In this blog, Samantha Vice of the University of the Witwatersrand introduces her article, aesthetically ‘Appreciating Animals: On The Abundant Herds’, just published online-first in Environmental Values Like the author, you might never have contemplated the beauty of cows, but now is the time to start.
I never thought I would write about cows. But in the midst of the pandemic last year, in search of some uncomplicated pleasure, I returned to a book that had made an impression on me many years previously. The Abundant Herds (2003), written by Marguerite Poland and David Hammond-Tooke, and illustrated by Leigh Voigt, is about the South African AmaZulu people’s elaborate system of names for their prized Nguni cattle. To my knowledge, this is the only book on the subject that is both scholarly and intended for a popular market – it was at a time common to see it prominently displayed in bookstores. Voigt’s exquisite illustrations of the cattle occupy much of the large folio editions and make the book an artwork in itself. The beauty of the book, the beauty of the animals it celebrates and the vision of the animal and human world that the naming practices reflect deserved exploration and appreciation.
The Nguni are no ordinary cattle. Integrated into the lives of the AmaZulu and other southern African people for centuries, they are hardy and docile, and renowned for their gorgeous colours and markings. A system of classification developed, which predominantly identifies cattle in terms of colours, patterns and horn shapes, with a subtlety and aesthetic sensitivity that is striking. For instance, ‘red with a brownish undertone’ is distinguished from ‘a dark red tending to mulberry’ or ‘an intensely bright red’ (38), or from the deep, rich red of the ‘redwinged starling’ pattern. The cattle are also compared to other animals and birds, natural objects and phenomena. For example, the inzimakazi ebulumunga – a black cow coloured like the bark of the mimosa tree peeled back; a cow may be coloured like ‘the eggs of the lark’, ‘the stones of the forest’, or ‘the clouds of heaven’; like sugar beans or bulrush millet. It may have horns ‘like a snail’, or like ‘the spread wings of a mousebird in flight’. And the human world is a part of this natural world: animals may have patterns of ‘reclining people’, ‘homesteads at a distance’, women ‘throwing up their arms’ or ‘lifting their skirts to avoid them getting wet while crossing a river’.
The authors of the book compare these names to ‘small imagist poems’ (38), and the attention of the namers, and then the authors in response, to the beauty of farm animals has both aesthetic and ethical import, rendering marvellous and worthy of respect what we so often overlook. I was interested in this vision of the animal world, what it expressed about the value and being of of animals and how it might complicate some traditional views in aesthetics.
For instance, the environmental aesthetics literature tends to discuss wild animals rather than those, like our pets or farm animals, that inhabit a more humanized – and thus less ‘authentic’ – world. And the standard approach sees the beauty of animals in functionalist terms – they are beautiful in virtue of their ‘fitness for function’, and are aesthetically evaluated as more or less successfully functioning members of their species. A version of this view also implicitly informs much aesthetic evaluation of farm animals, the fate of which is to be reduced to specimens, their features assessed and admired as signs of their breeding and commercial potential.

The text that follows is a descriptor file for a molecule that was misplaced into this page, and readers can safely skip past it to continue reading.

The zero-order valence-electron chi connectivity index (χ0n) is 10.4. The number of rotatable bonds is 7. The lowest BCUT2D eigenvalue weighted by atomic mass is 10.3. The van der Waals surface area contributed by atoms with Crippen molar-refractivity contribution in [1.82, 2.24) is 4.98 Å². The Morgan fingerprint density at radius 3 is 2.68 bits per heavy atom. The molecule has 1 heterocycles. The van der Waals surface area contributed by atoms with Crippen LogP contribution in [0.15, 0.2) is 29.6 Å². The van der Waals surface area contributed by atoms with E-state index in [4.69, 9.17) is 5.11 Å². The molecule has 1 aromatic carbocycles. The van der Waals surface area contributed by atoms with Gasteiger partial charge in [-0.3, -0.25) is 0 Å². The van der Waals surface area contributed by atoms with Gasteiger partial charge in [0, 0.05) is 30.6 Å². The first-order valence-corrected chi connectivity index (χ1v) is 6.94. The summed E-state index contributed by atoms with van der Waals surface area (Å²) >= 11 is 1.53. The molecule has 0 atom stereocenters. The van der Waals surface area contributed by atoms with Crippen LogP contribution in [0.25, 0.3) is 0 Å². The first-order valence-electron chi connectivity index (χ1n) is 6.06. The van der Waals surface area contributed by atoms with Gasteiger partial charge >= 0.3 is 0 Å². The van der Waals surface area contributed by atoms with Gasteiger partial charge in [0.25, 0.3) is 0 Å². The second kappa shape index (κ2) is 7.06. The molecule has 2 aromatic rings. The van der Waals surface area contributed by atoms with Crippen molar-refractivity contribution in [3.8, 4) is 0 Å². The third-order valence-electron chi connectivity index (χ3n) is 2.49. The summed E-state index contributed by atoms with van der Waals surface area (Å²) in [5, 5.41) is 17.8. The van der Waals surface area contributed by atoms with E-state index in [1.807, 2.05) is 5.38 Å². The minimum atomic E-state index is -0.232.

This approach has the result, I argue, that the individuality and subjectivity of animals are overlooked, and so a significant dimension of our aesthetic appreciation too. While functionalism makes sense of much of our rather impersonal and distant viewing of wild animals and accommodates the commercial interests of farming, it overlooks the pleasure we take in animals’ embodied, expressive individuality. The practices explored in The Abundant Herds recognise this. The system of classification captures shared patterns, but does so without reducing the animals to specimens, and sometimes animals are given further, more personal names, based on their history and character. Each animal is an individual, and in her illustrations, Voigt responds to the celebration of individuality that comes out in the naming practices; it is striking how each animal is itself, not the instantiation of a colour pattern or a specimen of a ‘breeder’ or ‘good milker’. At the same time, the animals are integrated into a human world, and humans into a natural world, a vision in which every creature is worthy of attention.
The obvious utility of the Nguni cattle does not reduce their keepers’ aesthetic appreciation to a purely ‘interested’ one. The amaZulu namers take a delight in the fortuitous coincidence of utility and beauty, and their animals are always also appreciated for themselves and for a beauty that is not reducible to their fitness or utility. The aesthetic responsiveness and delight in these animals as individuals, it seems to me, has ethical import. It is at least psychologically dissonant to harm what you find beautiful, and particularly so when the object is so much a part of your own human world. The practices that The Abundant Herds celebrates remind us that the animals on which we are so dependent and yet which are so often overlooked, have a beauty which is their own, an embodiment of an individual perspective and life, irreducible to their usefulness to us. In responding to their beauty, we are responding to individuals that demand recognition and respect from us. The Abundant Herds shows us how attention to beauty can have an ethical dimension, and my hope is that it can contribute towards developing aesthetics in an ethical direction.